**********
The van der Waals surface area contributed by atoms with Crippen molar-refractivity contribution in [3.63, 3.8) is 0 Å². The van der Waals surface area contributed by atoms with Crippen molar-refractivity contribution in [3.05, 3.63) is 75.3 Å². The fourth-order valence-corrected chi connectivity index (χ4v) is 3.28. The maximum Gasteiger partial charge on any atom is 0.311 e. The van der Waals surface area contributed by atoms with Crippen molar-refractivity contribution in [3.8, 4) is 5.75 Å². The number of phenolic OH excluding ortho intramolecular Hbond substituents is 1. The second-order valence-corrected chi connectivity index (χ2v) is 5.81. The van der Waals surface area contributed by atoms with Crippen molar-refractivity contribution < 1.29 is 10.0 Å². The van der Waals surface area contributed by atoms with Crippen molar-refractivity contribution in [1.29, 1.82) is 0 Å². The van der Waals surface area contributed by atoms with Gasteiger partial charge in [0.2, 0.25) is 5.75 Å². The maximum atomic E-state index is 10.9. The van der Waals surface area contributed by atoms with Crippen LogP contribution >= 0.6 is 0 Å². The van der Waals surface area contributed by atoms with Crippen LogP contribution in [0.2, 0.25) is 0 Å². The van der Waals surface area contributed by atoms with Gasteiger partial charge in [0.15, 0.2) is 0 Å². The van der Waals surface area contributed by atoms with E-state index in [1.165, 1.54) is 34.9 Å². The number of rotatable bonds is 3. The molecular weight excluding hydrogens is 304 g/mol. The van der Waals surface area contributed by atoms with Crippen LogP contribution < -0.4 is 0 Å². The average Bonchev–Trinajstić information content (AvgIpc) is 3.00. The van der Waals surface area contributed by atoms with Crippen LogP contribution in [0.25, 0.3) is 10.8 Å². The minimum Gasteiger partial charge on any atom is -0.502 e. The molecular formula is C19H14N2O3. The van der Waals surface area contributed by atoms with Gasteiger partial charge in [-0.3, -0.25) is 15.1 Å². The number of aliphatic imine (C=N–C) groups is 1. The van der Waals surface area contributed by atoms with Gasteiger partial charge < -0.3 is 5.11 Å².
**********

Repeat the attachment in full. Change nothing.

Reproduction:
The van der Waals surface area contributed by atoms with Crippen molar-refractivity contribution in [3.63, 3.8) is 0 Å². The van der Waals surface area contributed by atoms with Crippen molar-refractivity contribution in [3.05, 3.63) is 75.3 Å². The fourth-order valence-corrected chi connectivity index (χ4v) is 3.28. The maximum Gasteiger partial charge on any atom is 0.311 e. The van der Waals surface area contributed by atoms with Crippen molar-refractivity contribution in [3.8, 4) is 5.75 Å². The number of phenolic OH excluding ortho intramolecular Hbond substituents is 1. The second-order valence-corrected chi connectivity index (χ2v) is 5.81. The van der Waals surface area contributed by atoms with Crippen molar-refractivity contribution < 1.29 is 10.0 Å². The van der Waals surface area contributed by atoms with Crippen molar-refractivity contribution in [1.29, 1.82) is 0 Å². The van der Waals surface area contributed by atoms with Gasteiger partial charge in [0.2, 0.25) is 5.75 Å². The maximum atomic E-state index is 10.9. The van der Waals surface area contributed by atoms with Crippen LogP contribution >= 0.6 is 0 Å². The van der Waals surface area contributed by atoms with Crippen LogP contribution in [0.2, 0.25) is 0 Å². The van der Waals surface area contributed by atoms with Gasteiger partial charge in [0.15, 0.2) is 0 Å². The van der Waals surface area contributed by atoms with E-state index in [1.165, 1.54) is 34.9 Å². The number of rotatable bonds is 3. The molecular weight excluding hydrogens is 304 g/mol. The van der Waals surface area contributed by atoms with Crippen LogP contribution < -0.4 is 0 Å². The average Bonchev–Trinajstić information content (AvgIpc) is 3.00. The van der Waals surface area contributed by atoms with Crippen LogP contribution in [0.25, 0.3) is 10.8 Å². The minimum Gasteiger partial charge on any atom is -0.502 e. The molecular formula is C19H14N2O3. The van der Waals surface area contributed by atoms with Gasteiger partial charge in [-0.3, -0.25) is 15.1 Å². The number of aliphatic imine (C=N–C) groups is 1. The van der Waals surface area contributed by atoms with Gasteiger partial charge < -0.3 is 5.11 Å².